By: Tania González*

My name is Tania González, currently I am attending the Universidad Nacional de Colombia to complete my Ph.D. in Sciences – Biology. I am part of the research group on landscape ecology and ecosystem modeling -ECOLMOD. My research project seeks to understand how landscapes influenced by fire affect the dynamics and structure of non-flying small mammals’ communities and their diversity. This assessment is taking place in the Orinoco region, an area considered a biodiversity hotspot and provider of multiple benefits and ecosystems services for human wellbeing. fortunately, this Colombian region is one of the most affected areas in the country by Climate Change and El Niño Southern Oscillation (ENSO) and multiple productive activities, mainly oil palm, forest plantations and cattle raising. I decided to address this research due to the growing concern about the impact of fire on biodiversity, since uncontrolled fire regimes have been linked to declining populations of mammals, birds and reptiles. Also, because under current changing climatic conditions and rapid land use changes, there is an urgent need to assess how wild populations are responding to disturbances in fire regimes.

The non-flying small mammals are highly sensitive to changes in vegetation structure and habitat heterogeneity, and have important functional roles in many ecosystems, such as seed dispersers and predators. To perform part of this assessment, I am using 240 Sherman traps of different sizes, distributed in 24 stations in burned and unburned forest in the Orinoco region, Bojonawi Natural Reserve. The traps are baited with a mix peanut butter, oats, sardines and banana essence, then place on the ground.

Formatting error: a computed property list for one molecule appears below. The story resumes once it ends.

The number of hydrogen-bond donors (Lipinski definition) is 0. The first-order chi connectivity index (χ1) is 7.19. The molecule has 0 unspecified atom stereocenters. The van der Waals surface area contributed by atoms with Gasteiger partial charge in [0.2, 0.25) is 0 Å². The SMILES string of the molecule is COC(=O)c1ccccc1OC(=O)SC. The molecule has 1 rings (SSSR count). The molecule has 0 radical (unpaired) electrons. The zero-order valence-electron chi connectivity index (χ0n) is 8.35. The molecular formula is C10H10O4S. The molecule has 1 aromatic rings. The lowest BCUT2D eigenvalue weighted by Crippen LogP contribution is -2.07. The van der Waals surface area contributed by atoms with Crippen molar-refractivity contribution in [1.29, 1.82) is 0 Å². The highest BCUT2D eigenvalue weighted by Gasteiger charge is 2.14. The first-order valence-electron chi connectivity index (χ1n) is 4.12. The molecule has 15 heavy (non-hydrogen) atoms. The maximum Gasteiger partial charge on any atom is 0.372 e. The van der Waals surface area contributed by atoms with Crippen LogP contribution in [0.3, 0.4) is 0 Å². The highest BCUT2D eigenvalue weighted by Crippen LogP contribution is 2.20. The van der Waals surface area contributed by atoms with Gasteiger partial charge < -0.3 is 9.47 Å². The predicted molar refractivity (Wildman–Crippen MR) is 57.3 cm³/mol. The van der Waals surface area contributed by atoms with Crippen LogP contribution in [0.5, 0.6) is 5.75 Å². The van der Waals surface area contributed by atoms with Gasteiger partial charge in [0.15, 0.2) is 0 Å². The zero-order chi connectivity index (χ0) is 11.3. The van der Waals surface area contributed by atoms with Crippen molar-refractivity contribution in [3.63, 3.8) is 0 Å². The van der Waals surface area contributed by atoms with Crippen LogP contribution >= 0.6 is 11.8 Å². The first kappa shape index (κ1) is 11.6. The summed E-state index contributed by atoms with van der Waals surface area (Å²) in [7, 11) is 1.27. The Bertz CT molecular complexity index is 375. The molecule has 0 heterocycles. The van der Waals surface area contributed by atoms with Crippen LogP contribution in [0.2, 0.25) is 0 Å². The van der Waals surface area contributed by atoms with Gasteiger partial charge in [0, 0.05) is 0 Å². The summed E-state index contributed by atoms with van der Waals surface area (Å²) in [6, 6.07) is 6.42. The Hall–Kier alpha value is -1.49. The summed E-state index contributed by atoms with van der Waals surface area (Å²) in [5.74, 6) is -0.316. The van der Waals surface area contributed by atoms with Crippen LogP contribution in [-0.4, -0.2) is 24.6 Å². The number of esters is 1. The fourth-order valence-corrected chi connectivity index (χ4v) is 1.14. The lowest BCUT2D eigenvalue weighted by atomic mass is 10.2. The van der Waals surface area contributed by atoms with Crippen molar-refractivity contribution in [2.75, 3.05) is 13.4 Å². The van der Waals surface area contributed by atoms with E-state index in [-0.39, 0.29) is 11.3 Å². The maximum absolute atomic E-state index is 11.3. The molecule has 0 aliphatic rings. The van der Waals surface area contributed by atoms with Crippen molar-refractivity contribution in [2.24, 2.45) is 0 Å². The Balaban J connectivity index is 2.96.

In my first field work season, we obtained 40 captures; we believe we have captured 2 species of the Zigodontomys genera and 1 species of Oecomys genus. The certainty of the taxonomical identification will be clear after the molecular analysis. This area of Colombia is known for a low percentage of successful capture probability, however Sherman traps have work perfectly; without any problems from the aggressive weather conditions. Moreover, I been able to capture animals that I am not looking for, such as: serpents, monitor lizards, lizards, frogs; even scolopendras and several other insects.

The main objective of this assessment is to understand the effects over the biodiversity, focusing on the dynamic context of Colombian Orinoquia landscapes dominated by disturbances such as fire, through the evaluation of wildfires and the answer of mammals to this disturbance. This research will contribute and promote the design of informed and adaptable management and conservation strategies. Also, the project will contribute and support the development of the tropical fire ecology in Colombia, a research field that has been underdeveloped in the country despite the great impact this natural or man-made disturbance has on the ecosystems.

Part of this research is financed by several grants and scholarships awarded by Universidad Nacional DE Colombia, ECOLMOD, the Administrative department of Science, Technology and Innovation- Colciencias, The Rufford Foundations and L´Oréal-Unesco for Women in Science. Moreover, I have some equipment donated by Idea Wild and Neotropical Grassland Conservancy.

* PhD(c) student MSc. BSc Biology

Laboratorio de Ecología del Paisaje y Modelación de Ecosistemas Universidad Nacional de Colombia

Bogotá, Colombia tmgonzalezd@unal.edu.co

http://ciencias.bogota.unal.edu.co/gruposdeinvestigacion/ecolmod https://www.researchgate.net/profile/Tania_Gonzalez8